By Jason Staley, CFA, CAIA®
Investment Relationship Manager/Director of Research and Due Diligence
Schneider Downs Wealth Management Advisors, LP
One could be forgiven if they are feeling a case of whiplash as they look at the current state of equity markets and, in particular, the S&P 500. On the surface, the S&P is down a modest -2.4% (inclusive of dividends reinvested), which would make some sense given that in 2019 the S&P 500 returned +31.5%. To the lay observer, equity markets were taking a breather following a scorching 2019. However, due to the COVID-19 shutdowns across the country, most people were not lay observers. Instead, as a result of unique circumstances caused by the nationwide shutdown, many more people have become keen observers of equity market movements (here is where the whiplash part comes in). Starting at the market peak of February 19th, the market has experienced significantly elevated levels of volatility, with wild price swings to the downside and the upside. The S&P 500 entered a bear market in record time, falling 30% in 22 trading days ; correspondingly, the S&P 500 entered into a new bull market (using the standard definition of +20% from its low point) in a record 12 trading days because it is 2020, a year in which anything can, and likely will, happen.
One item that I think might not be appreciated fully by the newly minted “keen observers” of the market is that the best days in the market are often clustered around the worst days. In the table below, I have highlighted some of these days, and why it is important to rely on the foundational principles of identifying risk tolerance, time horizon, and liquidity needs to get you through volatile days (weeks and months) in the market.
S&P 500 Daily Returns
S&P 500 Daily Returns
S&P 500 Daily Returns
The table above illustrates 15 trading days, with every day but one occurring in the month of March. Predicting markets as volatile as the above is a fool’s errand, which naturally leads to the question in many investors’ minds: how do we weather this type of storm? Our answer: focus on the basics and ignore the noise (daily volatility) as much as possible. Very few, if any, can exactly predict when a crisis will occur, so it the planning that investors and advisors do before a crisis hits that helps them navigate to calmer waters. Understanding your risk tolerance, the amount of drawdown in your portfolio you are willing to accept without selling, is of vital importance. Going through the events of March, investors’ risk tolerances were tested and should be updated. Were you able to tolerate the wild swings of March without altering your investment outlook? Re-evaluating your risk tolerance goes hand in hand with your time horizon and liquidity needs. If your time horizon is greater than ten years, the short term volatility we experienced in March, while unpleasant, shouldn’t materially affect your investment outlook. It especially shouldn’t alter your outlook if you have had an open dialogue with your advisor about your immediate liquidity needs; these immediate, or short-term, liquidity needs should be kept in cash or cash equivalents. If an investor’s cash reserves accurately reflect their needs, additional funds would not need to be raised during volatile time periods such as March (where raising money could “lock in” permanent losses).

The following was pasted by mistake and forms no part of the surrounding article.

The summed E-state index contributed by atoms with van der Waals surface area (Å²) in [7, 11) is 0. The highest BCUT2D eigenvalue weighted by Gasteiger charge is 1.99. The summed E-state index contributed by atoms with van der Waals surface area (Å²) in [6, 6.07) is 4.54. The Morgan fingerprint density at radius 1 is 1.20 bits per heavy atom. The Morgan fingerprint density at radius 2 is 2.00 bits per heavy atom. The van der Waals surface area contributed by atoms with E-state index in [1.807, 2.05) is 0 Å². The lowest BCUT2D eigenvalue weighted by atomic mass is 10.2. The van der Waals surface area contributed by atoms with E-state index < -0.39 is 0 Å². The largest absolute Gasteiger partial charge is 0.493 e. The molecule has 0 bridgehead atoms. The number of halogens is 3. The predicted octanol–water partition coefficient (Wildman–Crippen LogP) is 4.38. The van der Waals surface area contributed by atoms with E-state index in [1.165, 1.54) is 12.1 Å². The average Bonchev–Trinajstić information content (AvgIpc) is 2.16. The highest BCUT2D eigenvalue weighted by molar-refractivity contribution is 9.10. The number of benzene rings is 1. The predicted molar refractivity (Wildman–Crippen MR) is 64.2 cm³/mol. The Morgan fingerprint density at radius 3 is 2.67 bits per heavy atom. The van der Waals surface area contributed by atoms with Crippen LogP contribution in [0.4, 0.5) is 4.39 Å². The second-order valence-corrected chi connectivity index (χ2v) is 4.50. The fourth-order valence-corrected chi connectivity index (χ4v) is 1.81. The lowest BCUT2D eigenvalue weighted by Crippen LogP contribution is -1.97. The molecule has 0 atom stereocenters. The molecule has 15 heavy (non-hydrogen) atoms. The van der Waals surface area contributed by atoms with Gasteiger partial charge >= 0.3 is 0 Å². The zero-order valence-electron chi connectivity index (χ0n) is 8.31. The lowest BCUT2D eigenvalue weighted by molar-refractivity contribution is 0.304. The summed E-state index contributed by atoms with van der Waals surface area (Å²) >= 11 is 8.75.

Ultimately, we cannot control for volatile time periods like we experienced in March. The best way to successfully traverse the explosive bouts of market volatility is with a coherent and holistic investment and financial planning strategy. Referring to that plan, holding onto it even on days where the market drops 12%, as it did on March 16th, is what gives investors the most likely chance of achieving their goals. Otherwise, rash and sometimes unwise decisions can be made, as documented in a recent Wall Street Journal article where 31% of investors between the ages of 65-68 sold all of their stocks between February and May. Now that we have navigated back to calmer waters, the prudent course of action is to re-assess (with your advisor) whether your risk tolerance, time horizon, or liquidity needs have changed… Because market volatility is back, and it is here to stay in a post COVID-19 world.
Schneider Downs Wealth Management Advisors, LP (SDWMA) is a registered investment adviser with the U.S. Securities and Exchange Commission (SEC). SDWMA provides fee-based investment management services and financial planning services, along with fee-based retirement advisory and consulting services. Material discussed is meant for informational purposes only, and it is not to be construed as investment, tax or legal advice. Please note that individual situations can vary. Therefore, this information should be relied upon when coordinated with individual professional advice. Registration with the SEC does not imply any level of skill or training.
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Material discussed is meant for informational purposes only, and it is not to be construed as investment, tax, or legal advice. Please note that individual situations can vary. Therefore, this information should be relied upon when coordinated with individual professional advice.